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THE BLAIR WITCH PROJECT
A movie review


by Jesse Gale

NEW YORK, 25 August 1999 - The Blair Witch Project has been touted in the mainstream media as a suggestive squealer of a horror flick, but it won't make your flesh creep. Instead, Blair Witch fascinates through its disturbing chronicle of twisted-kid group dynamics. Not only does the film show viewers what would happen if The Lord of the Flies included girls on film, but -- more frighteningly -- it shows audience viewers their own lust for cruelty and humiliation.

Made on an impressively low $40,000 shoestring budget, Blair Witch Project reflects on sadistic voyeurism as it trails three would-be filmmakers on a hell trek. Initially, it looks like a Halloween Special of MTV's Road Rules: Heather (Heather Donohue), her cameraman Josh (Joshua Leonard), and her new sound man Mike (Michael Williams) set out giddily to document their search for the Blair Witch, a hideous beastie who bloodies children at will in the Maryland woods.

The crew is initially skeptical about the Blair Witch legend; but Josh and Mike, provoked by the acts of malevolent spirits, increasingly suspend their disbelief, and Heather's realist approach to the documentary begins to grate on them.

They turn on their bossy-girl leader, unwilling to believe her stories anymore. In the dark, Heather breathes low: "did you hear that baby screaming?" Her tent-mates snarl back: "There's no fucking baby out there; there's no fucking baby out there." Throughout, the film agonizes over what's real and what isn't; the film's internet site and promotion titillate viewers with hints that Blair Witch documents actual horrors.

But no one with half a grain of sense believes that shtick. It's clear that directors Daniel Myrick and Eduardo Sanchez have merely utilized the Real World / Road Rules pseudo-documentary form to create a spooky adventure. But many viewers don't realize that Myrick and Sanchez critique the faux documentary form. By focusing on how cameras can become instruments of torture, the film comments on what audiences look for in these faked documentaries. Witches and bloodied plastic heads are just a hoax; the real horror is the audience's desire to see how people humiliate each other. We want the juice of metaphorical backstabbing, not spurts of red syrup.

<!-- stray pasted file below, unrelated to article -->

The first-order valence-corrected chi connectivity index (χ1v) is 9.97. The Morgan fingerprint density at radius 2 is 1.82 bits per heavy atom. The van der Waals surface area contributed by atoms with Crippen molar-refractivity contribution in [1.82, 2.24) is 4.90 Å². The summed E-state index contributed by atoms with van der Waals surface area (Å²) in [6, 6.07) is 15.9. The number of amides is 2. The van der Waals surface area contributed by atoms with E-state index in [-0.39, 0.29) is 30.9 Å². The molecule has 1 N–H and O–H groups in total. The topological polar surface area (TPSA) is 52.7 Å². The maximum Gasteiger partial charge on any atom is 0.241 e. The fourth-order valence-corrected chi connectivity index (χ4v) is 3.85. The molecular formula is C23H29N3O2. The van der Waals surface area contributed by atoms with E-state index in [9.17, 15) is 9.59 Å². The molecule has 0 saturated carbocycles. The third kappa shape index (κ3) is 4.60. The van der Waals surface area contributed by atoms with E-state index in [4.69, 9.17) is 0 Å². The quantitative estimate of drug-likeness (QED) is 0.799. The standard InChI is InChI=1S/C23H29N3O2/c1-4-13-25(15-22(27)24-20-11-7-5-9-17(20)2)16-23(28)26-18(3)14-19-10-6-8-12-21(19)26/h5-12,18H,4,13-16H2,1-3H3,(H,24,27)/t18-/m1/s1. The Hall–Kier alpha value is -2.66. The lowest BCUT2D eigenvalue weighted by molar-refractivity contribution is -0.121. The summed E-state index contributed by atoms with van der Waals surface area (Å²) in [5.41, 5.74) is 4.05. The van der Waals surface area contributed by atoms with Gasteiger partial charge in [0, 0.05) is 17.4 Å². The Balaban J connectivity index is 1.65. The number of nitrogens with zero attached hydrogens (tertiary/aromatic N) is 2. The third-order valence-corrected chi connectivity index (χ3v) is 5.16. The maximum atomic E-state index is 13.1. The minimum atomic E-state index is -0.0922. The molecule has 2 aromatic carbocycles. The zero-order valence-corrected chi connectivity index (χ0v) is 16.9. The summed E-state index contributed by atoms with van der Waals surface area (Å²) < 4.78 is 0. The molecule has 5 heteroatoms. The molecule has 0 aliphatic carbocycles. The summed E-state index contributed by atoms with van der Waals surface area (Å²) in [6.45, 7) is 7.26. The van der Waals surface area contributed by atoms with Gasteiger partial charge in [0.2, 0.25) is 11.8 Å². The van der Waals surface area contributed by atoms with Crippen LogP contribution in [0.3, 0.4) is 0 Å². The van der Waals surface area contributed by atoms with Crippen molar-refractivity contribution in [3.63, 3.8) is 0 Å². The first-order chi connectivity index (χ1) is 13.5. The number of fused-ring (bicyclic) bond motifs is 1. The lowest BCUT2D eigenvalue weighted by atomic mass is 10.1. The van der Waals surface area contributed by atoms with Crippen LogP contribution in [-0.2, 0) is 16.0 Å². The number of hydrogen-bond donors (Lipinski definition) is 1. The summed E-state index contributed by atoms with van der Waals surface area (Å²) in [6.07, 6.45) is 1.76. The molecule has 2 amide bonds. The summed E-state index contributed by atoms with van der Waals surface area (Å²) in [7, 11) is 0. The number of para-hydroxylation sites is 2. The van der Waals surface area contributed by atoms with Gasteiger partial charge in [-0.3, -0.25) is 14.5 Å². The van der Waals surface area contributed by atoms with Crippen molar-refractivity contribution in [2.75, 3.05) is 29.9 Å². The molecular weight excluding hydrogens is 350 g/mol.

Gregg Hale, a producer of the film, explained to the Village Voice what's special about the Real World format: "By applying the same physical and mental stresses to the actors - lack of food, lack of sleep, walking them around, fucking with them at night, we hoped by the time we really needed them to freak out, they would be able to tap into areas of their psyche they normally wouldn't be able to tap into. We wanted to capture those moments of magic that you just can't script. "Turns out, the magic that the filmmakers captured is far freakier than Heather's mucosal weeping and shrieking - excretions of a cheaper sort.

What the audience secretly craves-- and what it gets in gross -- are gruesome alliances and powerplays, minute tortures inflicted by each actor on the other. At one point (with the spooky stuff well under way), Josh relieves Heather of her camera (her only true friend?), and gazes through it at her shame and misery. "I see why you like the camera," he drawls at his cringing subject. "It's like you can pretend everything's not really the way it is." The film offers something more, or something different, than fear. It offers disgust, and for those who identify with the characters, a bonus of vicarious shame.

At the Angelika Film Center in Manhattan, one audience member griped: "That wasn't scary at all." But audiences shouldn't look to be Halloween / Scream scared. To appreciate all the film's creepy gifts, consider the viciousness of the characters - and the audience's interest in that viciousness. More frightening than gift-wrapped giblets, The Blair Witch Project offers an all too real look at why we like to watch people fall apart, how that consoles us and how it thrills us. By examining that creepily human compulsion, the film is better than scary - it's excrutiating.

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